Research Article  Open Access
Shaibu Osman, Oluwole Daniel Makinde, "A Mathematical Model for Coinfection of Listeriosis and Anthrax Diseases", International Journal of Mathematics and Mathematical Sciences, vol. 2018, Article ID 1725671, 14 pages, 2018. https://doi.org/10.1155/2018/1725671
A Mathematical Model for Coinfection of Listeriosis and Anthrax Diseases
Abstract
Listeriosis and Anthrax are fatal zoonotic diseases caused by Listeria monocytogene and Bacillus Anthracis, respectively. In this paper, we proposed and analysed a compartmental ListeriosisAnthrax coinfection model describing the transmission dynamics of Listeriosis and Anthrax epidemic in human population using the stability theory of differential equations. Our model revealed that the diseasefree equilibrium of the Anthrax model only is locally stable when the basic reproduction number is less than one. Sensitivity analysis was carried out on the model parameters in order to determine their impact on the disease dynamics. Numerical simulation of the coinfection model was carried out and the results are displayed graphically and discussed. We simulate the ListeriosisAnthrax coinfection model by varying the human contact rate to see its effects on infected Anthrax population, infected Listeriosis population, and ListeriosisAnthrax coinfected population.
1. Introduction
Listeriosis and Anthrax are fatal zoonotic diseases caused by Listeria monocytogene and Bacillus Anthracis, respectively. Listeriosis in infants can be acquired in two forms. Mothers usually acquire it after eating foods that are contaminated with Listeria monocytogenes and can develop sepsis resulting in chorioamnionitis and delivering a septic infant or fetus. Moreover, mothers carrying the pathogens in the gastrointestinal tract can infect the skin and respiratory tract of their babies during childbirth. Listeria monocytogenes are among the commonest pathogens responsible for bacterial meningitis among neonates. Responsible factors for the disease include induced immune suppression linked with HIV infection, hemochromatosis hematologic malignancies, cirrhosis, diabetes, and renal failure with hemodialysis [1].
Authors in [2] developed a model for Anthrax transmission but never considered the transmissions in both animal and human populations. Our model is an improvement of the work done by authors in [2, 3]. Both formulated Anthrax models but only concentrated on the disease transmissions in animals cases only. Anthrax disease is caused by bacteria infections and it affects both humans and animals. Our model is an improvement of the two models as we considered Anthrax as a zoonotic disease and also looked at sensitivity analysis and the effects of the contact rate on the disease transmissions.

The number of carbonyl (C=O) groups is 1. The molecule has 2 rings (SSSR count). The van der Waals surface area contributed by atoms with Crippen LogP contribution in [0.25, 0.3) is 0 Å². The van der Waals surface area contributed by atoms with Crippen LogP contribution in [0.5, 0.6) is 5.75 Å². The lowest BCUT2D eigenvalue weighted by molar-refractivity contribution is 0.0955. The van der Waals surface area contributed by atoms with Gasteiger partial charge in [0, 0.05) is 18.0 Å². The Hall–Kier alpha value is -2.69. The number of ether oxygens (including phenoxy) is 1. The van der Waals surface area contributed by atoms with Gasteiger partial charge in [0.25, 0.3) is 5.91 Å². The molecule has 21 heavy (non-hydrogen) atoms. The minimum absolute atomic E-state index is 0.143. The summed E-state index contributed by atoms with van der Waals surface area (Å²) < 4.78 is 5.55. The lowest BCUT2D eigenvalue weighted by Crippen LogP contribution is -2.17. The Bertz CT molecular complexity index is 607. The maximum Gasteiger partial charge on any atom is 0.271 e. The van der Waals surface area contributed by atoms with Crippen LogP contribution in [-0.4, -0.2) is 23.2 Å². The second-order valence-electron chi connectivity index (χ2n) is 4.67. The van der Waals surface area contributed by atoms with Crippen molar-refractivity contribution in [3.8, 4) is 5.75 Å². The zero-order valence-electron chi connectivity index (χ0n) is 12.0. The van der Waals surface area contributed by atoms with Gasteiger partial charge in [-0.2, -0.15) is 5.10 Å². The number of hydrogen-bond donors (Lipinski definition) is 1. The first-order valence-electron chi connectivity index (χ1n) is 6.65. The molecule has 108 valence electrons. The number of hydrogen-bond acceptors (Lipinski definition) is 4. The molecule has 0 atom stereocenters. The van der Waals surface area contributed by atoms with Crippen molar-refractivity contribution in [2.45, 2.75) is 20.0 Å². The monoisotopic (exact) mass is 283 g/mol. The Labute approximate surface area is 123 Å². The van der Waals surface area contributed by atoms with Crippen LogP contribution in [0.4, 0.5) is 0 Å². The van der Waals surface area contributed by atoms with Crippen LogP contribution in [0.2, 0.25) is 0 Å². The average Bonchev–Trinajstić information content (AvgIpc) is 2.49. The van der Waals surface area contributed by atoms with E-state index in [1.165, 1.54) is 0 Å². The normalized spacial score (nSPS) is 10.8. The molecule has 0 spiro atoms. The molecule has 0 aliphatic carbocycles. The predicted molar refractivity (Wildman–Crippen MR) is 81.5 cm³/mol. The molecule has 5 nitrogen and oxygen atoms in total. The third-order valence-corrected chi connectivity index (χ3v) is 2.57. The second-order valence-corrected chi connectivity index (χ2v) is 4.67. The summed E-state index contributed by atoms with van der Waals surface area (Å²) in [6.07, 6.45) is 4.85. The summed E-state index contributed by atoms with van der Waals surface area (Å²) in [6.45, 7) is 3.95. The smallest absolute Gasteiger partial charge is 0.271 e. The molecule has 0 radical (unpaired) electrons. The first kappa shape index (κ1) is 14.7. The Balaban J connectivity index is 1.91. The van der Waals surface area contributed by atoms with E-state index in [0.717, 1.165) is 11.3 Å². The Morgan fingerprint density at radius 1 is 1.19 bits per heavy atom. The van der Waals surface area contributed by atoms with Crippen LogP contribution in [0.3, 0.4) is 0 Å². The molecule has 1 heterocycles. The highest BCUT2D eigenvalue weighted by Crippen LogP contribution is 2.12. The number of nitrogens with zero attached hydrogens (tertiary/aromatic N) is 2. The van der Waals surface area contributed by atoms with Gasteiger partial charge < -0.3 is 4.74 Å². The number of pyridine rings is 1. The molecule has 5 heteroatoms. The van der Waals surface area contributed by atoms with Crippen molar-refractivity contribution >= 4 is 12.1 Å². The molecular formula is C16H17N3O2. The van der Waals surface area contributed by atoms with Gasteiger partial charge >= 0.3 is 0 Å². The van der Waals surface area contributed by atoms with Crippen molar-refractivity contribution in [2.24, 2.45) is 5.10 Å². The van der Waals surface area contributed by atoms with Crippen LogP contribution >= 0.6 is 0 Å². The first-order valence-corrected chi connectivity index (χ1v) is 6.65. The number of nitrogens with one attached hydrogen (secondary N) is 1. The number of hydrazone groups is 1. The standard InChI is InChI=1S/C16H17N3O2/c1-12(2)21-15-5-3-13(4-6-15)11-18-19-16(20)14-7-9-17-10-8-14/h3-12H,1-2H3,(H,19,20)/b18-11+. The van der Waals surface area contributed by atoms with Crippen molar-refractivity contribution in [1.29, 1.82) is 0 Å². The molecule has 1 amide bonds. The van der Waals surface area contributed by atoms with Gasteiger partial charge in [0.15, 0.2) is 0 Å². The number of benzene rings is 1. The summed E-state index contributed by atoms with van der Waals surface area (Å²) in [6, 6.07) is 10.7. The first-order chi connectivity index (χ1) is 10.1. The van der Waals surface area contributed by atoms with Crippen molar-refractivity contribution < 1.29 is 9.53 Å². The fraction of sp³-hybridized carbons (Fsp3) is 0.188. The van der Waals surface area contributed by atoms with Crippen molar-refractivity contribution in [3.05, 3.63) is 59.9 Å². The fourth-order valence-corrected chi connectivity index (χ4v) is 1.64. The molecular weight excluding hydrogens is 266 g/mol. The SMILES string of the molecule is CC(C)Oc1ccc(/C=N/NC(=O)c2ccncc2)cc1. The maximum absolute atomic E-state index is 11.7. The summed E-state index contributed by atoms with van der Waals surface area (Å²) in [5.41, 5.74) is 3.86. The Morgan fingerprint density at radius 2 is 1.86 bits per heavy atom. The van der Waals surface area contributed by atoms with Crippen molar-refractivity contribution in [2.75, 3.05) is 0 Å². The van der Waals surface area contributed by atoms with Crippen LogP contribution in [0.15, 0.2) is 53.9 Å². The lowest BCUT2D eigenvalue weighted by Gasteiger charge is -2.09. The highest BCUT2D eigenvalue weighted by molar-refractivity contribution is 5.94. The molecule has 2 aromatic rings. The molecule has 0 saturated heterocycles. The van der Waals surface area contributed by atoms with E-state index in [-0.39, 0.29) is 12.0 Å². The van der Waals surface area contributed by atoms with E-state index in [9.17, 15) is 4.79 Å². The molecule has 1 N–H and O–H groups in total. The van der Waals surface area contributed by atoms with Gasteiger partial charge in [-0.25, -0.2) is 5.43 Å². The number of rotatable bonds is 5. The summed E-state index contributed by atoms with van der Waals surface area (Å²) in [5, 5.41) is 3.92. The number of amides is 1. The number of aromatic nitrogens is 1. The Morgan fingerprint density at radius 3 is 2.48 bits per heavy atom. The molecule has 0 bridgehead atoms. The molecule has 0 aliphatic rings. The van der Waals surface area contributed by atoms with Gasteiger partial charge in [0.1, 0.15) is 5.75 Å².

Authors in [4] published a paper on the effectiveness of constant and pulse vaccination policies using SIR model. The analysis of their results under constant vaccination showed that the dynamics of the disease model is similar to the dynamics without vaccination [5, 6]. There are some findings on the spread of zoonotic diseases but a number of these researches focused on the effect of vaccination on the spread and transmission of the diseases as in the case of the authors in [7]. Moreover, authors in [8] investigated a disease transmission model by considering the impact of a protective vaccine and came up with the optimal vaccine coverage threshold required for disease eradication. However, authors in [9] employed optimal control to study a nonlinear SIR epidemic model with a vaccination strategy. Several mathematical modeling techniques have been employed to study the role of optimal control using SIR epidemic model [10–12]. Authors in [13] formulated an SIR epidemic model by considering vaccination as a control measure in their model analysis. Authors in [14] developed a mathematical model for the transmission dynamics of Listeriosis in animal and human populations but did not use optimal control as a control measure in fighting the disease. They divided the animal population into four compartments by introducing the vaccination compartment.
Authors in [15] formulated a model and employed optimal control to investigate the impact of chemotherapy on malaria disease with infection immigrants and [16] applied optimal control methods associated with preventing exogenous reinfection based on a exogenous reinfection tuberculosis model. Authors in [17] conducted a research on the identification and reservoirs of pathogens for effective control of sporadic disease and epidemics. Listeria monocytogenes is among the major zoonotic food borne pathogen that is responsible for approximately twentyeight percent of most foodrelated deaths in the United States annually and a major cause of serious product recalls worldwide. The dairy farm has been observed as a potential point and reservoir for Listeria monocytogenes.
Models are widely used in the study of transmission dynamics of infectious diseases. In recent times, the application of mathematical models in the study of infectious diseases has increased tremendously. Hence the emergence of a branch called mathematical epidemiology. Frequent diagnostic tests, the availability of clinical data, and electronic surveillance have facilitated the applications of mathematical models to critical examining of scientific hypotheses and the design of reallife strategies of controlling diseases [18, 19].